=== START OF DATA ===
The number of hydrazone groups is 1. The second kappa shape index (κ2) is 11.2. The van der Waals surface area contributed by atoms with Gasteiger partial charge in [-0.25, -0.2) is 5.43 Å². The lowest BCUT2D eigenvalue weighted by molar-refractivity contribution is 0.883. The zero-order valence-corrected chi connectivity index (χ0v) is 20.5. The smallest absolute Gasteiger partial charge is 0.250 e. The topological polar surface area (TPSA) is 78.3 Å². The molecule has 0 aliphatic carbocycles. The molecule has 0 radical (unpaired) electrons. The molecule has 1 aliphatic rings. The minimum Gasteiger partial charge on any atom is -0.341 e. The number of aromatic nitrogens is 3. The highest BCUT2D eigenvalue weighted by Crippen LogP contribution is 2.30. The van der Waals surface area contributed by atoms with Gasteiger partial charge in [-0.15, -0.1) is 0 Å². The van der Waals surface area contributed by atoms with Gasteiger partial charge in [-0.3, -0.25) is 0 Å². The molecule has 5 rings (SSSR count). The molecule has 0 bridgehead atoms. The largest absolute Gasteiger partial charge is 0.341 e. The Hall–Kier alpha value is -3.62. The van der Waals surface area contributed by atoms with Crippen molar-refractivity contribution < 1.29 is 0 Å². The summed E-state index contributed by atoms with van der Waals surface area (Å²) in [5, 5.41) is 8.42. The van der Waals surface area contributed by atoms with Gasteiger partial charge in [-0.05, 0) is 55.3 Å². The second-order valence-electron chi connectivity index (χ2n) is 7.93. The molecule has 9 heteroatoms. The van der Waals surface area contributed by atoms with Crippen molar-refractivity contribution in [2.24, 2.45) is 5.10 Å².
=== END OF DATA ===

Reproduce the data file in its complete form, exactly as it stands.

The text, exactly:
The number of hydrazone groups is 1. The second kappa shape index (κ2) is 11.2. The van der Waals surface area contributed by atoms with Gasteiger partial charge in [-0.25, -0.2) is 5.43 Å². The lowest BCUT2D eigenvalue weighted by molar-refractivity contribution is 0.883. The zero-order valence-corrected chi connectivity index (χ0v) is 20.5. The smallest absolute Gasteiger partial charge is 0.250 e. The topological polar surface area (TPSA) is 78.3 Å². The molecule has 0 aliphatic carbocycles. The molecule has 0 radical (unpaired) electrons. The molecule has 1 aliphatic rings. The minimum Gasteiger partial charge on any atom is -0.341 e. The number of aromatic nitrogens is 3. The highest BCUT2D eigenvalue weighted by Crippen LogP contribution is 2.30. The van der Waals surface area contributed by atoms with Gasteiger partial charge in [-0.15, -0.1) is 0 Å². The van der Waals surface area contributed by atoms with Gasteiger partial charge in [-0.3, -0.25) is 0 Å². The molecule has 5 rings (SSSR count). The molecule has 0 bridgehead atoms. The largest absolute Gasteiger partial charge is 0.341 e. The Hall–Kier alpha value is -3.62. The van der Waals surface area contributed by atoms with Crippen molar-refractivity contribution < 1.29 is 0 Å². The summed E-state index contributed by atoms with van der Waals surface area (Å²) in [5, 5.41) is 8.42. The van der Waals surface area contributed by atoms with Gasteiger partial charge in [-0.05, 0) is 55.3 Å². The second-order valence-electron chi connectivity index (χ2n) is 7.93. The molecule has 9 heteroatoms. The van der Waals surface area contributed by atoms with Crippen molar-refractivity contribution in [2.24, 2.45) is 5.10 Å².